An opal will crack until the internal surface tension is less than the cohesive force and then it will not crack again unless it is smacked on a hard surface (like most opals are broken). A tight metal setting also can contract with cold and crack opals like a nutcracker. We prefer to see opals either bezel set or with lots of prongs and some physical protection.
Some scientists think opal has a range of molecular structures that are responsible for the toughness of the gemstone. I think we have ALL the range intermixed in the fields out here due to the wide variety of chemistry of the different deposits. The good with the crazy. I fracture seal opal specimens for toughness and crazy or cracked cabochons for visible cracks. I declare all treatments used on a gemstone. By the way most diamond, sapphire, emerald, and ruby resellers DO NOT disclose that most of their stones HAVE been treated in some way. See industry disclaimers from such as GIA assuming most gemstones are treated as much as possible (heat treated, oiled and dyed, or feathers filled).
The petrified wood usually holds the opal into shape for easy fracture sealing. The Opalized wood is as hard as the sealant around the opal, which is still untreated opal, that the cutting exposes to air. If you want to encase the stone you have to polish that outside surface. We find the stones look best polished off just leaving the fracture sealant in openings. A loupe can easily detect these raw edges. Not all opal needs treated. Most is not treated in any way.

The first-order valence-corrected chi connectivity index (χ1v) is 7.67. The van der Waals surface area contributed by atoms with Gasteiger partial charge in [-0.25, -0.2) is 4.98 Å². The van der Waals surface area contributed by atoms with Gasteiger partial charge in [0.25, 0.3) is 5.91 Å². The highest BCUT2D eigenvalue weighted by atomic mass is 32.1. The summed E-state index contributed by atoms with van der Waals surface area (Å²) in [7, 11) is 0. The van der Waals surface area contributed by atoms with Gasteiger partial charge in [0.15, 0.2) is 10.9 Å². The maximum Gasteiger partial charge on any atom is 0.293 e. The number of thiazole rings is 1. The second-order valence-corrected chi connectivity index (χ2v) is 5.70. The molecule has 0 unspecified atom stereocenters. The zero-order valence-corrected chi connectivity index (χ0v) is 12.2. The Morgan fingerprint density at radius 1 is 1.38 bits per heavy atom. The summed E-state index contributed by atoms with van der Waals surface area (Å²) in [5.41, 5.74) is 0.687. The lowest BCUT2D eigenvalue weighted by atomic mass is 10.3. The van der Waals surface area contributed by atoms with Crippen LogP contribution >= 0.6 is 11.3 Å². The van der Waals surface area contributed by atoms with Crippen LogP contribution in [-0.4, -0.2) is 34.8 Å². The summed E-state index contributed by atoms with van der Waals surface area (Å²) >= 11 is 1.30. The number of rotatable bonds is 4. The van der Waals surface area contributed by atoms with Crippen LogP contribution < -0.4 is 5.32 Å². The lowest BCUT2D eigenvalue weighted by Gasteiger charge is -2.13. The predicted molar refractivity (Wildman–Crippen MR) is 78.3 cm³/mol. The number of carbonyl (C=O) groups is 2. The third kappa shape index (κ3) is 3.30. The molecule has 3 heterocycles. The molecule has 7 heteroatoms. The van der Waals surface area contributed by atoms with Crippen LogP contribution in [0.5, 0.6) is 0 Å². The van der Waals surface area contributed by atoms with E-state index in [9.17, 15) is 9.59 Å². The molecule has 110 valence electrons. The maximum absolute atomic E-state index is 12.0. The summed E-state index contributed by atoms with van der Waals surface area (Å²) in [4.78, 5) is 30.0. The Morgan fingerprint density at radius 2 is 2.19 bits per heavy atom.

The high water content can be slow in leaving. Some crystal opals will go opaque when dry. Called CACHALON or water seekers. These need to be looked at well prior to cutting or they saturate quickly losing the finished color and go back to the saturated play of color which is different when it is dried i.e. clear wet and white dry. Not all stones will do this. Welo opals have an additional white stage where no color is seen until completely re-dried. Virgin Valley does NOT have that property. So, up onto the Pixie, then the next day they are back to what they were dry; proving again they can take a drying without cracking after having scratches on the surface. This also accounts for the quality and longevity of our finished stones if I'm not mistaken.
Just an ordinary parcel of Virgin Valley opal will weigh about 10% less than wet material because of water weight. Not all of this is soaked in it is in the wood and on the surface and the scale bowl besides being in the stone. These water seekers usually are tan or off white when they dry. I have a small amount of tumbled tan potch cachalon and a few grams of separated for cachalon behavior rough to go with the cut gemstones from this material. There is no black cachalong. Brown or gray is as dark as it gets. Black is the least stable.